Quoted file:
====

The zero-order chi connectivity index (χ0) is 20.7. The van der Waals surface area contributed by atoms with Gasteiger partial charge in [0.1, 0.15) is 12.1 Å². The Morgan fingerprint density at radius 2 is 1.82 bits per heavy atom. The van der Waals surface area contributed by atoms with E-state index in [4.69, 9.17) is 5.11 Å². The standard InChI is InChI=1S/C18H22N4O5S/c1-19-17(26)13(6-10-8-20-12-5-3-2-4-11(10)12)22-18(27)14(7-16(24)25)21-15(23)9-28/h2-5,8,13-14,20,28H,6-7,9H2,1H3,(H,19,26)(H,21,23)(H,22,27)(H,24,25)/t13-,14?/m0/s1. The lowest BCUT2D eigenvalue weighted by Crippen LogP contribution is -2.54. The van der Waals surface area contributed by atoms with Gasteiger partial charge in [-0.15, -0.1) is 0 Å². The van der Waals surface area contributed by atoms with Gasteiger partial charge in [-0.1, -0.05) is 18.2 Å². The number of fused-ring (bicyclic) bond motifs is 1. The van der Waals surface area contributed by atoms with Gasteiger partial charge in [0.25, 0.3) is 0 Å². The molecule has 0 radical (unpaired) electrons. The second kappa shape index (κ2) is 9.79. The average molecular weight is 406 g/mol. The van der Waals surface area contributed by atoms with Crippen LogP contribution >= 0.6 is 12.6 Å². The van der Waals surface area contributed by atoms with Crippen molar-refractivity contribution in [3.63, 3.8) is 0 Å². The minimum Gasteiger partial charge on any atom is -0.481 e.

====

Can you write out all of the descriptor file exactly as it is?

The zero-order chi connectivity index (χ0) is 20.7. The van der Waals surface area contributed by atoms with Gasteiger partial charge in [0.1, 0.15) is 12.1 Å². The Morgan fingerprint density at radius 2 is 1.82 bits per heavy atom. The van der Waals surface area contributed by atoms with E-state index in [4.69, 9.17) is 5.11 Å². The standard InChI is InChI=1S/C18H22N4O5S/c1-19-17(26)13(6-10-8-20-12-5-3-2-4-11(10)12)22-18(27)14(7-16(24)25)21-15(23)9-28/h2-5,8,13-14,20,28H,6-7,9H2,1H3,(H,19,26)(H,21,23)(H,22,27)(H,24,25)/t13-,14?/m0/s1. The lowest BCUT2D eigenvalue weighted by Crippen LogP contribution is -2.54. The van der Waals surface area contributed by atoms with Gasteiger partial charge in [-0.15, -0.1) is 0 Å². The van der Waals surface area contributed by atoms with Gasteiger partial charge in [-0.1, -0.05) is 18.2 Å². The number of fused-ring (bicyclic) bond motifs is 1. The van der Waals surface area contributed by atoms with Gasteiger partial charge in [0.25, 0.3) is 0 Å². The molecule has 0 radical (unpaired) electrons. The second kappa shape index (κ2) is 9.79. The average molecular weight is 406 g/mol. The van der Waals surface area contributed by atoms with Crippen LogP contribution >= 0.6 is 12.6 Å². The van der Waals surface area contributed by atoms with Crippen molar-refractivity contribution in [3.63, 3.8) is 0 Å². The minimum Gasteiger partial charge on any atom is -0.481 e.